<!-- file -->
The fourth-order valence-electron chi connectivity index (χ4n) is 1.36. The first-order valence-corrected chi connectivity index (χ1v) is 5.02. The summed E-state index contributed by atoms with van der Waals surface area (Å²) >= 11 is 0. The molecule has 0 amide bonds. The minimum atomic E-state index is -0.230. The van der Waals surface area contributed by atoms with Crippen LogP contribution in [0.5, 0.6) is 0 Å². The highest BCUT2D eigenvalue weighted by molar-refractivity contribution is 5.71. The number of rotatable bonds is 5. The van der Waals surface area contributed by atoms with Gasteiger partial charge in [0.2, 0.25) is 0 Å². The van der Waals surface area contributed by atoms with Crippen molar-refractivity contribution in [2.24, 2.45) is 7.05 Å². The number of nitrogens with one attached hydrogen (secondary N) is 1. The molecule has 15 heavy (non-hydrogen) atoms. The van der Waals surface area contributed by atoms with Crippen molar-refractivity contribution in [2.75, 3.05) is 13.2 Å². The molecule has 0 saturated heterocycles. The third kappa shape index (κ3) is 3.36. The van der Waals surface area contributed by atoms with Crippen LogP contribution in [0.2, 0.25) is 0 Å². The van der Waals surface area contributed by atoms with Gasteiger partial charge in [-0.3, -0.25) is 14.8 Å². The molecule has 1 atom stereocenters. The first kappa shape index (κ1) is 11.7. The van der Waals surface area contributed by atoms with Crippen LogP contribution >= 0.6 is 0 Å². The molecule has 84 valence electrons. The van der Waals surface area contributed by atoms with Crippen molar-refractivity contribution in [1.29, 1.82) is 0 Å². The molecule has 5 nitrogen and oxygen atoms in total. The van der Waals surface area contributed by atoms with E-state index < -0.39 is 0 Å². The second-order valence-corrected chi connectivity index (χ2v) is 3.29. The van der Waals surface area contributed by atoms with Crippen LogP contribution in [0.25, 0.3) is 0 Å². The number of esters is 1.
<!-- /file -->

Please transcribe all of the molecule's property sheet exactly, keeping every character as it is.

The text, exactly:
The fourth-order valence-electron chi connectivity index (χ4n) is 1.36. The first-order valence-corrected chi connectivity index (χ1v) is 5.02. The summed E-state index contributed by atoms with van der Waals surface area (Å²) >= 11 is 0. The molecule has 0 amide bonds. The minimum atomic E-state index is -0.230. The van der Waals surface area contributed by atoms with Crippen LogP contribution in [0.5, 0.6) is 0 Å². The highest BCUT2D eigenvalue weighted by molar-refractivity contribution is 5.71. The number of rotatable bonds is 5. The van der Waals surface area contributed by atoms with Gasteiger partial charge in [0.2, 0.25) is 0 Å². The van der Waals surface area contributed by atoms with Crippen molar-refractivity contribution in [2.24, 2.45) is 7.05 Å². The number of nitrogens with one attached hydrogen (secondary N) is 1. The molecule has 15 heavy (non-hydrogen) atoms. The van der Waals surface area contributed by atoms with Crippen molar-refractivity contribution in [2.75, 3.05) is 13.2 Å². The molecule has 0 saturated heterocycles. The third kappa shape index (κ3) is 3.36. The van der Waals surface area contributed by atoms with Crippen LogP contribution in [0.2, 0.25) is 0 Å². The van der Waals surface area contributed by atoms with Gasteiger partial charge in [-0.3, -0.25) is 14.8 Å². The molecule has 1 atom stereocenters. The first kappa shape index (κ1) is 11.7. The van der Waals surface area contributed by atoms with Crippen LogP contribution >= 0.6 is 0 Å². The molecule has 84 valence electrons. The van der Waals surface area contributed by atoms with Crippen molar-refractivity contribution in [1.29, 1.82) is 0 Å². The molecule has 5 nitrogen and oxygen atoms in total. The van der Waals surface area contributed by atoms with E-state index < -0.39 is 0 Å². The second-order valence-corrected chi connectivity index (χ2v) is 3.29. The van der Waals surface area contributed by atoms with Crippen LogP contribution in [0.25, 0.3) is 0 Å². The number of esters is 1.